I passed by something the other day I haven’t seen in quite a while—a playground with an honest-to-goodness metal slide. These playground fixtures are rare today, as plastic slides have replaced the old metal ones. The new slides do not appear to me to be much fun, as one can’t actually slide down the plastic chute. Kids kind of have to “Flintstone” it down the slide to make it to the bottom. Where’s the excitement in that?
The metal slide is just one more idyllic childhood memory that has been sacrificed on the altar of “no child shall get hurt and sue the playground.” (Or rather, their parents, appalled at the prospect of Little Susie or Johnny suffering a bump or bruise through normal childhood play, have litigation attorneys on speed dial.) Gone are the days when we children happily sped down the slick aluminum surfaces, often landing hard on our derrieres at the bottom. Even better, if the metal baked in the hot sun of a scorching summer’s day, we left layers of our skin on the blistering surface, as we sizzled our way down. Ah, those were the days. If we really wanted to up the ante in the thrill department, we rode down the metal slide on pieces of waxed paper—guaranteed to launch us at warp speed and risk a possible broken arm upon landing.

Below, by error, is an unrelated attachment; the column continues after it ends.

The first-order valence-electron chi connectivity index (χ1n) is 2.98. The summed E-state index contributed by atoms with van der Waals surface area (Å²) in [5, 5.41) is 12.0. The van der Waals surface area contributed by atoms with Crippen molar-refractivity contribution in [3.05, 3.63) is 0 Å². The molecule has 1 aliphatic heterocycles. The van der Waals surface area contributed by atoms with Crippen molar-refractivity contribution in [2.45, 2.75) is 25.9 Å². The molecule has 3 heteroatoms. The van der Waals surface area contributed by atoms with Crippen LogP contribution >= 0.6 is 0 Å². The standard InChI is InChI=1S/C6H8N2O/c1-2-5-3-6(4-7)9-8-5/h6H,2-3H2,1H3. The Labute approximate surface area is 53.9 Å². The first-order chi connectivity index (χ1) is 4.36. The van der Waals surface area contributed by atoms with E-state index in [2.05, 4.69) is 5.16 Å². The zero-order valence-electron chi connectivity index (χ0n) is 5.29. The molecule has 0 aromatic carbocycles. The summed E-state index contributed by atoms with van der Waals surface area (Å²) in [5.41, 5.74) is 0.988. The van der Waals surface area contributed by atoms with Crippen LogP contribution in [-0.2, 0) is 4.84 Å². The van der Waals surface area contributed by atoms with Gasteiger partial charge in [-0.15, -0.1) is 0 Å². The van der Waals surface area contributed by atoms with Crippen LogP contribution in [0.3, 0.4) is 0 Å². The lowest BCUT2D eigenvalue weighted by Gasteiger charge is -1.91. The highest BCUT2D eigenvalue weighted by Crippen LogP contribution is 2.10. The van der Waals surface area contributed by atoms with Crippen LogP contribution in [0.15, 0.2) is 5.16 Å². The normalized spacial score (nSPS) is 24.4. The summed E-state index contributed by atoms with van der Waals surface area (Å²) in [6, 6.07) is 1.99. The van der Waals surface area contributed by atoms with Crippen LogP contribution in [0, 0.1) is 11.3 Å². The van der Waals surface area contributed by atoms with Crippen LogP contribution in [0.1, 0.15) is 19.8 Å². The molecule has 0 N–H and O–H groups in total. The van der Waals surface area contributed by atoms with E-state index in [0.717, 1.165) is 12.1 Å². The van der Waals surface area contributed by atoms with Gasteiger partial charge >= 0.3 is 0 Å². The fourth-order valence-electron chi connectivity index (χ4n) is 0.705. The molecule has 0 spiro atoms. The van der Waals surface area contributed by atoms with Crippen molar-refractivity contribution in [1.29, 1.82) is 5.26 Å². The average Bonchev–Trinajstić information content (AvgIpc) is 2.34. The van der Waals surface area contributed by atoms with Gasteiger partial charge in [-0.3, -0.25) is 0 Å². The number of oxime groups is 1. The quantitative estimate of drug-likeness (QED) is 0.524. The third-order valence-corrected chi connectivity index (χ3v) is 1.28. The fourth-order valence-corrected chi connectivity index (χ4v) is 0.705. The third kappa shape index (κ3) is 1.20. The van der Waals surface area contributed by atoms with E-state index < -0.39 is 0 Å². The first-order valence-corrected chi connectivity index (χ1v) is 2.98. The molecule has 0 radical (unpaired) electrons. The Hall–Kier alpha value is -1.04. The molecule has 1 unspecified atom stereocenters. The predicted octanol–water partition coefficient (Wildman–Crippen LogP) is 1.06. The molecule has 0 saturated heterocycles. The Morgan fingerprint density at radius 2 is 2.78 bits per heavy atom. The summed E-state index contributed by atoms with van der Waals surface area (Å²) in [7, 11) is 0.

In my day, playgrounds were built on good old-fashioned cement or asphalt. None of this sissy cork board padding. If we fell, we got the battle scars to brag about. I remember the teeter-totters, which one doesn’t see very often anymore. If your partner weighed more than you did, they could hold you up in the air indefinitely until they tired of the game and abruptly hopped off, letting you slam to the ground. Remember the good old monkey bars, where a kid could hang upside down from the top rungs? If he became too cocky or too clumsy, he often ended up on the unforgiving ground with a bloodied chin or a knocked-out tooth. How about the merry-go-rounds, where a whole group of kids had to hold the handles and run in a dizzying circle to get the ride going, then hop on before they got dragged behind on their knees and shins? That ride was tough on us slower runners. But it built character! And the swings, where a kid could go so high he could almost wrap around the top bar! The brave kids even jumped off in mid-swing, which was often good for a sprained ankle or worse.
Now-a-days, there are very few ways to earn the badge of childhood-rite-of-passage on the playground. All the equipment is so child-safe and the surfaces soft and cushiony, there is virtually little chance of any child stubbing a tiny toe. Even the children who venture up the plastic slides the wrong way have sure footing and a helicopter mom swooping in to rescue them from falling to the padded ground below.
I worry about how our sheltered children will ever learn to navigate through the ups and downs of the real world. But, then again, although they may escape the bumps, and bruises, skinned knees and elbows, and concussions from falling on their heads that we fondly remember, I suspect they will all require corrective surgery for near-sightedness and thumb replacements from chronic dependence on their electronic devices. But who can blame them for preferring their virtual worlds to the real one where they can’t even shoot down a real slide without sticking to the plastic?